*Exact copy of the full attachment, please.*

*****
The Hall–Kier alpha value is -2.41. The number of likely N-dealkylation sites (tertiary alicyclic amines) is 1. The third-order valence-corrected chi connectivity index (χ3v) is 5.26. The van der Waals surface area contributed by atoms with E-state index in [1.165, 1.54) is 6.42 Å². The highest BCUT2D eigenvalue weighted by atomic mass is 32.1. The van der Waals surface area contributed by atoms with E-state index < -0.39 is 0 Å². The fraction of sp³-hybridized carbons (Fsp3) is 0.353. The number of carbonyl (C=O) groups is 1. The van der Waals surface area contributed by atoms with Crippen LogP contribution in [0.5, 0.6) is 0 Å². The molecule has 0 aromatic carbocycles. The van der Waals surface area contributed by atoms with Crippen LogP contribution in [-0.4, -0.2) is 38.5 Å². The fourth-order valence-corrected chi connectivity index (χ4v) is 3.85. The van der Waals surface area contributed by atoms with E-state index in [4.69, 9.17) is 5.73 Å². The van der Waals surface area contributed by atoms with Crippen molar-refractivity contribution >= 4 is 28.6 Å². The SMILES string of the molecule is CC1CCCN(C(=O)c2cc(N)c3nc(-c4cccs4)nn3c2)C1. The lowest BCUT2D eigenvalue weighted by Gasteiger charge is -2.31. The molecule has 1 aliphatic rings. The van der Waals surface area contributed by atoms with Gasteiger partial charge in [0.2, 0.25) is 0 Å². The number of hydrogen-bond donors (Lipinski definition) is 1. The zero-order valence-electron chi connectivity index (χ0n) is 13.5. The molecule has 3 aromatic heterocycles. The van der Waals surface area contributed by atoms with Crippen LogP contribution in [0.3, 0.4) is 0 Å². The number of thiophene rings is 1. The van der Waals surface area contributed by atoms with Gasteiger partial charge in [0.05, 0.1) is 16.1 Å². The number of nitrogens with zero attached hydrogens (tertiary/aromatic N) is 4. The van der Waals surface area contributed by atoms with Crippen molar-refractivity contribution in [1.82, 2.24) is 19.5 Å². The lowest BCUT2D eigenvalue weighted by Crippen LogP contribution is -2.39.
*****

The Hall–Kier alpha value is -2.41. The number of likely N-dealkylation sites (tertiary alicyclic amines) is 1. The third-order valence-corrected chi connectivity index (χ3v) is 5.26. The van der Waals surface area contributed by atoms with E-state index in [1.165, 1.54) is 6.42 Å². The highest BCUT2D eigenvalue weighted by atomic mass is 32.1. The van der Waals surface area contributed by atoms with E-state index < -0.39 is 0 Å². The fraction of sp³-hybridized carbons (Fsp3) is 0.353. The number of carbonyl (C=O) groups is 1. The van der Waals surface area contributed by atoms with Crippen LogP contribution in [0.5, 0.6) is 0 Å². The molecule has 0 aromatic carbocycles. The van der Waals surface area contributed by atoms with Crippen LogP contribution in [-0.4, -0.2) is 38.5 Å². The fourth-order valence-corrected chi connectivity index (χ4v) is 3.85. The van der Waals surface area contributed by atoms with E-state index in [4.69, 9.17) is 5.73 Å². The van der Waals surface area contributed by atoms with Crippen molar-refractivity contribution >= 4 is 28.6 Å². The SMILES string of the molecule is CC1CCCN(C(=O)c2cc(N)c3nc(-c4cccs4)nn3c2)C1. The lowest BCUT2D eigenvalue weighted by Gasteiger charge is -2.31. The molecule has 1 aliphatic rings. The van der Waals surface area contributed by atoms with Gasteiger partial charge in [0.2, 0.25) is 0 Å². The number of hydrogen-bond donors (Lipinski definition) is 1. The zero-order valence-electron chi connectivity index (χ0n) is 13.5. The molecule has 3 aromatic heterocycles. The van der Waals surface area contributed by atoms with Crippen LogP contribution in [0.3, 0.4) is 0 Å². The number of thiophene rings is 1. The van der Waals surface area contributed by atoms with Gasteiger partial charge in [0.05, 0.1) is 16.1 Å². The number of nitrogens with zero attached hydrogens (tertiary/aromatic N) is 4. The van der Waals surface area contributed by atoms with Crippen molar-refractivity contribution in [1.82, 2.24) is 19.5 Å². The lowest BCUT2D eigenvalue weighted by Crippen LogP contribution is -2.39.